The tomato pinworm,Tuta absoluta (Meyrick) (Lepidoptera: Gelechiidae) is one of the global major destructive invasive pests was found to be occuring in India in the year 2014. The pest has spread from South America to several parts of Europe, entire Africa and has now spread to India. Plants are damaged by direct feeding on leaves, stems, buds, calyces, young fruit, or ripe fruit and by the invasion of secondary pathogens which enter through the wounds made by the pest. It can cause up to 90% loss of yield and fruit quality under greenhouses and field conditions.
Egg: Eggs are Small cylindrical, creamy white to yellow 0.35 mm long. Tuta absoluta deposits eggs on the underside of leaves or stems. Hatching takes place after 4-6 days.The egg colour varies from oyster-white to bright yellow, darkening in the embryonic phase and becoming almost black near eclosion.
Larva: The first-instar larvae are whitish soon after eclosion, becoming greenish or light pink in the second to fourth instars according to food (leaflet or ripe fruit, respectively). There are usually four instars. Larval period lasts 10–15 days. Tuta absoluta has a high reproductive potential. Larvae do not go to diapause stage while food is available.
Pre-pupa: The pre-pupae are lighter than the feeding larvae (first to fourth instars) and develop a distinguishing pink colouration on the dorsal surface. They leave the mines and build silk cocoons on the leaflets or in the soil, according to habitat. When pupation occurs inside mines or fruit the pre-pupae do not build cocoons.
Pupa: Pupae are obtecta with greenish coloration at first, turning chestnut brown and dark brown near adult emergence. Pupation takes place within 10 days on the leaf surface, in mines or in soil.
Adult: Adult moths are 5-7 mm long and with a wingspan of 8-10 mm, with silverish-grey scales, filiform antenae, alternating light or dark segments and recurved labial palps which are well developed.Adults are nocturnal and usually hide during the day between leaves. The pest may overwinter as eggs, pupae or adults. Adult female lays about a total of about 250 eggs during her lifetime. The total life cycle is completed in 30–40 days. There up to 12 generations per year.
Tuta absoluta prefers to feed on tomato, though other solanaceous plants, including potato, have been recorded as hosts. It is known to have many generations in a year and affects tomato in all growing stages.
Symptoms of damage
The larvae of T. absoluta mine the leaves producing large galleries and burrow into the fruit, causing a substantial loss of tomato production in protected and open filed cultivations. The larvae feed on mesophyll tissues and make irregular mine on leaf surface. Damage can reach up to 100%. This pest damage occurs throughout the entire growing cycle of tomatoes. Tuta absoluta has a vey high reproduction capability. There are up to 10-12 generations in year in favourable conditions. The larvae are very unlikely to enter diapause as long as food source is available. Tuta absoluta can overwinter as eggs, pupae and adults. Adult female could lay hundreds of eggs during her life time. Tomato plants can be attacked from seedlings to mature plants. In tomato infestation found on apical buds, leaves, and stems, flowers and fruits, on which the black frass is visible. On potato, mainly aerial parts are attacked. However damage on tuber also recently reported.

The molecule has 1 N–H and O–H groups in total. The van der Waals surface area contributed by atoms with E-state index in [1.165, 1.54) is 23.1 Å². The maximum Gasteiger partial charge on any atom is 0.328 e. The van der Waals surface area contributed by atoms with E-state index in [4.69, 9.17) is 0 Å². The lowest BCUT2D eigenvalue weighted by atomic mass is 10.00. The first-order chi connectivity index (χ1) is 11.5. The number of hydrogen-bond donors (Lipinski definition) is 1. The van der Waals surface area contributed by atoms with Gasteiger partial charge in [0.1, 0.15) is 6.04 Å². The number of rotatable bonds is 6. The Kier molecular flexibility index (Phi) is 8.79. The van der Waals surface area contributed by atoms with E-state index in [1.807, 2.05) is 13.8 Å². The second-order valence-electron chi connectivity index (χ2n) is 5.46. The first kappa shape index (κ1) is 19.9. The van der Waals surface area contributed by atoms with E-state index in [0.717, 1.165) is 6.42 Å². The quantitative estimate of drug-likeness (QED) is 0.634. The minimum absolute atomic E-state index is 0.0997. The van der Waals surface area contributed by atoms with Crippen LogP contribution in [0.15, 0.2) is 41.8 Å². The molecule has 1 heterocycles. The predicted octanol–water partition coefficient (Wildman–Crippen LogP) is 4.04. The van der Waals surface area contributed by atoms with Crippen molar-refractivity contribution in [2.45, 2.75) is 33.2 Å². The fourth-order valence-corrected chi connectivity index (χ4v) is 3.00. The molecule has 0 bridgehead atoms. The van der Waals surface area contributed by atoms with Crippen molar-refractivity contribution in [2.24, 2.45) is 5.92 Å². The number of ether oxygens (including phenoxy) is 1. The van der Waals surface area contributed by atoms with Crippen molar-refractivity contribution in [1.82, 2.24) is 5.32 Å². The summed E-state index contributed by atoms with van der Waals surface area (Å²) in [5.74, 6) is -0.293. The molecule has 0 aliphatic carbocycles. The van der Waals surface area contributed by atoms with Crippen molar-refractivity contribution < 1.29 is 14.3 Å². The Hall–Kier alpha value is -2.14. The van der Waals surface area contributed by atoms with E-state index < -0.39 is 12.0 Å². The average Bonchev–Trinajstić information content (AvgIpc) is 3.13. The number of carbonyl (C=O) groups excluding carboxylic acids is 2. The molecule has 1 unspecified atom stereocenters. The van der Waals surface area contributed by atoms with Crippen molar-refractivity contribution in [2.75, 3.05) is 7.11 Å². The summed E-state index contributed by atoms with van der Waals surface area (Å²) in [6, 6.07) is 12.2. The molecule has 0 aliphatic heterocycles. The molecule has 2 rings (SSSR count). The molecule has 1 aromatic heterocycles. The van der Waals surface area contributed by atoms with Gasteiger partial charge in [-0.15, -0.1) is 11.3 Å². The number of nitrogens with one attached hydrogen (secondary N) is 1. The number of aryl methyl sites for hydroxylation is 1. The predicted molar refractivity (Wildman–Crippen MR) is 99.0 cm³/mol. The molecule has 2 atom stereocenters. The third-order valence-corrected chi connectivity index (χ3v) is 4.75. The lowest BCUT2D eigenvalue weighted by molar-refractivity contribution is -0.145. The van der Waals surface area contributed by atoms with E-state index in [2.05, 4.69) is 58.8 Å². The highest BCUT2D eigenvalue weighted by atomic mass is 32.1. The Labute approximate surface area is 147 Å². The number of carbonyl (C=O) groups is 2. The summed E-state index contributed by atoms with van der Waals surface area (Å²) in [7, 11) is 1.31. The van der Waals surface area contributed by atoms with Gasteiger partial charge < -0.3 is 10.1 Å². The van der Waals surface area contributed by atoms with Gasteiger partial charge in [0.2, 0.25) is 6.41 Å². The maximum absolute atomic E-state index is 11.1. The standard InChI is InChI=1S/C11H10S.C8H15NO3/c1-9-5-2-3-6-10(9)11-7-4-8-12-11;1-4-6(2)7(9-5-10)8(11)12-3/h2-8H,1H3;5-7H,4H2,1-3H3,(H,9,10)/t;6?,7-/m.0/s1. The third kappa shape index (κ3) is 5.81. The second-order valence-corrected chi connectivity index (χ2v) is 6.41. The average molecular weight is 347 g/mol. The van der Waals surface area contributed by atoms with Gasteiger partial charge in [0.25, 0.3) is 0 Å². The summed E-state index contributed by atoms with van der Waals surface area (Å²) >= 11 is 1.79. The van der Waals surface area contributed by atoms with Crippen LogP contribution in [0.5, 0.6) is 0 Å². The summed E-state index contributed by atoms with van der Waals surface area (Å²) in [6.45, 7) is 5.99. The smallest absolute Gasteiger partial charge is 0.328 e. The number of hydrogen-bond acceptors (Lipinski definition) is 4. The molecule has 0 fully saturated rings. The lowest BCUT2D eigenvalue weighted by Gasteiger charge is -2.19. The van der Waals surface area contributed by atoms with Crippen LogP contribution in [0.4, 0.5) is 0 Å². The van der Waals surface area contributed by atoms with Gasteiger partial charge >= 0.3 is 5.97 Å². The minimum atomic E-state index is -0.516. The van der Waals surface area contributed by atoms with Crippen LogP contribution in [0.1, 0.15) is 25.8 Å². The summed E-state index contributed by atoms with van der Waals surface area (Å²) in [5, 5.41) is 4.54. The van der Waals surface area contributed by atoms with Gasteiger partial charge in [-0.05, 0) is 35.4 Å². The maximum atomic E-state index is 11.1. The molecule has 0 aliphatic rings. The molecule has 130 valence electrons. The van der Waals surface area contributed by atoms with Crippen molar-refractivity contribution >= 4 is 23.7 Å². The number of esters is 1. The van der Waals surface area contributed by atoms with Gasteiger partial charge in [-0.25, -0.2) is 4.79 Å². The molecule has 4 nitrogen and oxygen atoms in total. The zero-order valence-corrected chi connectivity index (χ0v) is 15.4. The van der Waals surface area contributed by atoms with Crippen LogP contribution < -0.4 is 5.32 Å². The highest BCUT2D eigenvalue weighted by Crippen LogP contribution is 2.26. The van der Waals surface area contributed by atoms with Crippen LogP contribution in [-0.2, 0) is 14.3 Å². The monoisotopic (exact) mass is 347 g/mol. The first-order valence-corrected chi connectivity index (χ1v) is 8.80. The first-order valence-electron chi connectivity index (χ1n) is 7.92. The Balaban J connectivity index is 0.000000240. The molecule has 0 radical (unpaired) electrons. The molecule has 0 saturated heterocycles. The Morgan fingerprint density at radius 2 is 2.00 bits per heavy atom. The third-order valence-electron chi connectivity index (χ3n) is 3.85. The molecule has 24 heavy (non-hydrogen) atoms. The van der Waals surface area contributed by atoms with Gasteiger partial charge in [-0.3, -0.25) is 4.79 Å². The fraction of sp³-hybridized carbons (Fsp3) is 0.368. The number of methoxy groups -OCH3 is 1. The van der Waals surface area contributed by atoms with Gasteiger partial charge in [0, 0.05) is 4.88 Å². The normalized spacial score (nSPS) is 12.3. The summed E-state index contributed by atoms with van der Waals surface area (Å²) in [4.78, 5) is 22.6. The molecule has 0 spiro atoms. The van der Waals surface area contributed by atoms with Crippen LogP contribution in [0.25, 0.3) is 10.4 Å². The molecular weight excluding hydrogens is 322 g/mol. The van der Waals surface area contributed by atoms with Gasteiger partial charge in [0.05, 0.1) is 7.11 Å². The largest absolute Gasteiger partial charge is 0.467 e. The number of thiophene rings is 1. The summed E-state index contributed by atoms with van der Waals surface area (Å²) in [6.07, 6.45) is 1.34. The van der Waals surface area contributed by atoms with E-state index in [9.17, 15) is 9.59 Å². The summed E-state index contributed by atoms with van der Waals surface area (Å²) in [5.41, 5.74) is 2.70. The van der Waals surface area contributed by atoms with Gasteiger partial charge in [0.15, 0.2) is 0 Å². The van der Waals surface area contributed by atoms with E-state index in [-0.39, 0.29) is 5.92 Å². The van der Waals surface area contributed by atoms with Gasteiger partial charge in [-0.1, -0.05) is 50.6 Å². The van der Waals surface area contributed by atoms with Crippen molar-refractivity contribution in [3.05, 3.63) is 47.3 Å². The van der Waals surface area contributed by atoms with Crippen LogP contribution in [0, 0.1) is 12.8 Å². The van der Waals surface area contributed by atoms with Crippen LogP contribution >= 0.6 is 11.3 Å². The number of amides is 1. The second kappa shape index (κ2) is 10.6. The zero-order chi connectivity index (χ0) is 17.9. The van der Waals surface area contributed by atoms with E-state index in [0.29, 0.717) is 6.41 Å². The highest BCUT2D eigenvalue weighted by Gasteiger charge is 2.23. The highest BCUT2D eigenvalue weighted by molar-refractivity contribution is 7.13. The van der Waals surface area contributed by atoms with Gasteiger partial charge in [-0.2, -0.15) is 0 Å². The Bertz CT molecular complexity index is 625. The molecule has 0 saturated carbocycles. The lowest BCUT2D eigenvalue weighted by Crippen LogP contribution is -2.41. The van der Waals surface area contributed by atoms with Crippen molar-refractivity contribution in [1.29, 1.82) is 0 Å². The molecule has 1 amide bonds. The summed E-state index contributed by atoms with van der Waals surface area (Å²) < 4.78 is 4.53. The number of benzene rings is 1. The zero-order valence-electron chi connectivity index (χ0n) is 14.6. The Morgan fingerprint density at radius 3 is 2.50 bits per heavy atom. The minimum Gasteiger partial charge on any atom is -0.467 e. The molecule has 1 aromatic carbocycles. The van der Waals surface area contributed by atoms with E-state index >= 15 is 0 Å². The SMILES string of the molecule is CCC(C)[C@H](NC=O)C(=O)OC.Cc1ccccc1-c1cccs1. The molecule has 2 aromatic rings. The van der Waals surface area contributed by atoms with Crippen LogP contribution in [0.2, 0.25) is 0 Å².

Management of T. absoluta
IPM strategies are being developed worldwide to control Tuta absoluta. Various active substances can be applied n combination with bio-rational control tactics. The integrated control method recommended employs, in order, (1) massive trapping before planting, (2) clearing the soil of crop residues, (3) the application of imidacloprid in the irrigation water 8-10 days after planting, (4) the application of either spinosad or Indoxacarb if occasional individuals of Tuta absoluta are observed, and (5) elimination of the remnants of the crop immediately after the last fruits have been harvested
In case of pheromone trap catches less than ten moths per trap per week control treatment treatments are recommended to be carried out mainly with bio-rational products, such as Bacillus thuringiensis and Azadirachtin. In case of pheromone trap catches more than ten moths per trap per week control treatment treatments are recommended to be carried out by combining bio-rational insecticides with synthetic chemical insecticides.
In low population densities mass trapping of the pest with pheromone baited water traps has also proved to be an effective control measure in Spanish outbreaks. An Average of 30-40 pheromone baited water traps should be placed per hectare of water. Mass trapping provide an environmentally friendly control measure.